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Analysis: Chaco Culture NHP teaches lessons about perils of entrenched conservatism

During the eighth century, a new kind of civilization arose in New Mexico’s Chaco Canyon. It started a social movement that swept across what is now the U.S. Southwest, transforming people’s beliefs about how to live, worship and farm. For the next six centuries, Ancestral Puebloan peoples built their communities in imitation of the ones at Chaco, celebrating its culture. But as generations passed, that culture became a rigid tradition, representing a history that some people wanted to escape. As the 14th century drew to a close, the entire Chaco population abandoned the canyon, never to return.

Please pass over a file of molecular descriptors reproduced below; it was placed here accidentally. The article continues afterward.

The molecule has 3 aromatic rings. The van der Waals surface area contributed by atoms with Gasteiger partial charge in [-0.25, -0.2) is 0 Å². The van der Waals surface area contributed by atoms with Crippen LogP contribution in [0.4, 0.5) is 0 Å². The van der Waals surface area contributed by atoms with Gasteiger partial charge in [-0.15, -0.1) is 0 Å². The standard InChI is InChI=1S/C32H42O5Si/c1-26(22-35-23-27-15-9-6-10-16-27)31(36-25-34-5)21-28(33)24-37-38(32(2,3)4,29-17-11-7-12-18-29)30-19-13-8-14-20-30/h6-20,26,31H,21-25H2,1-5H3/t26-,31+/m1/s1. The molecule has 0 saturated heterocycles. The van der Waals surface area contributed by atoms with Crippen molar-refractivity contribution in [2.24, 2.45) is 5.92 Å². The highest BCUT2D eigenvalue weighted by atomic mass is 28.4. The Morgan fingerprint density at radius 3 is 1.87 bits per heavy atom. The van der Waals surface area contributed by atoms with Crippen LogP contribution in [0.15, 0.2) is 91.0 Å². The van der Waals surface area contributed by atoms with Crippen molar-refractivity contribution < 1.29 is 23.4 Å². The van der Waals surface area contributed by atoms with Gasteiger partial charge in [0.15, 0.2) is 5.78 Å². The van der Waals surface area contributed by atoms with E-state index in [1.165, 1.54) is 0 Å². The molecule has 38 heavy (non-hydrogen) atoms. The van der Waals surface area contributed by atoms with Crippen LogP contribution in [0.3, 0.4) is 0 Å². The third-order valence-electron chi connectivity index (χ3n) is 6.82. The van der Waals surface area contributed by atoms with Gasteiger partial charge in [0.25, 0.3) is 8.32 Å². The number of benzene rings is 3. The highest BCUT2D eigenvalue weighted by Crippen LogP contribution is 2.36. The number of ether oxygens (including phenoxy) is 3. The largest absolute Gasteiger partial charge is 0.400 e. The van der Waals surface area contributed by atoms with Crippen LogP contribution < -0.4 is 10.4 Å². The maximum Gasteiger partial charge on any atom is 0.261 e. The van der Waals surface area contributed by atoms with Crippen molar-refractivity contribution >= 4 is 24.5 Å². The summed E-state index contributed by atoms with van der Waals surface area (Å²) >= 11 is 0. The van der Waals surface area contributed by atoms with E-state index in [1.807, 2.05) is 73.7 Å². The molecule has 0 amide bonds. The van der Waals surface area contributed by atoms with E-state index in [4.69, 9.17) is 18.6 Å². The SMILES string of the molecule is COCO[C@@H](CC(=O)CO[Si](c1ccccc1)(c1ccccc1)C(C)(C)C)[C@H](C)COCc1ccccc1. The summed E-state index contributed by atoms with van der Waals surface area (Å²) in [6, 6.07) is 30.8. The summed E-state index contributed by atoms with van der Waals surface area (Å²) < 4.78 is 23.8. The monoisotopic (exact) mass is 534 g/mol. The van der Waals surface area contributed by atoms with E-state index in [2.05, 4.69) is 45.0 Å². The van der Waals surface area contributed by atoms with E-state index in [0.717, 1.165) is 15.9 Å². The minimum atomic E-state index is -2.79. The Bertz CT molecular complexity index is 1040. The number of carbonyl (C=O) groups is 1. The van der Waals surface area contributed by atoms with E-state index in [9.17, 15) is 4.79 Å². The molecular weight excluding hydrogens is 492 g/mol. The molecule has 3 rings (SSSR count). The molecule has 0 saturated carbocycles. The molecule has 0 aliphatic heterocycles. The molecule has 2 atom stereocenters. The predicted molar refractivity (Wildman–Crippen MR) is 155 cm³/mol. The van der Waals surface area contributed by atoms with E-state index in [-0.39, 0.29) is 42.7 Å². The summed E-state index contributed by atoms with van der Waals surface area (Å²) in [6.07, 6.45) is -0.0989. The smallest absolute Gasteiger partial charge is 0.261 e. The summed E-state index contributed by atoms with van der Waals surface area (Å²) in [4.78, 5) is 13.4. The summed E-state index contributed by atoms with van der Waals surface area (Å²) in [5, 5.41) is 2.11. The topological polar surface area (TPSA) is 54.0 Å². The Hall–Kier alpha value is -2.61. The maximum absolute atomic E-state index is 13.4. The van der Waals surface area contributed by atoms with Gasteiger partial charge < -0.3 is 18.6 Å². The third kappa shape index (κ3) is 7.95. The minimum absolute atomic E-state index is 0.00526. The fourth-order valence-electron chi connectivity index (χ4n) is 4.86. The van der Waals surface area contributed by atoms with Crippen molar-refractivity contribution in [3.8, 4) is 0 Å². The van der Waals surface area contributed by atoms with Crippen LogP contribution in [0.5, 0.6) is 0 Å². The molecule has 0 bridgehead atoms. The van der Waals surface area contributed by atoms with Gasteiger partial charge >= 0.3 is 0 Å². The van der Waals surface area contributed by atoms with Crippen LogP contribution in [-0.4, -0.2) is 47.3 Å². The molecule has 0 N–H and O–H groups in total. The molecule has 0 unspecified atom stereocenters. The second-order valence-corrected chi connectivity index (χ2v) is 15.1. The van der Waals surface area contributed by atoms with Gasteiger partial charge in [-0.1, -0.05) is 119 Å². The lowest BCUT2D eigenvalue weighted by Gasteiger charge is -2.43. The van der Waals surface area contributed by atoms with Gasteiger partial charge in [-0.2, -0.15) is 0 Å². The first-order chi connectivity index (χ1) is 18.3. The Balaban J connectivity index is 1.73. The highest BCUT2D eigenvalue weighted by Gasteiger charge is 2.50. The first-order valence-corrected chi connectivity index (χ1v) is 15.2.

For archaeologists, the Chaco phenomenon offers a chance to understand the rise and fall of a cultural ideal. Though this ideal may have originated between the walls of Chaco Canyon, its power reached far beyond. When conditions changed, it appears that the Puebloan people survived only by letting go of tradition.


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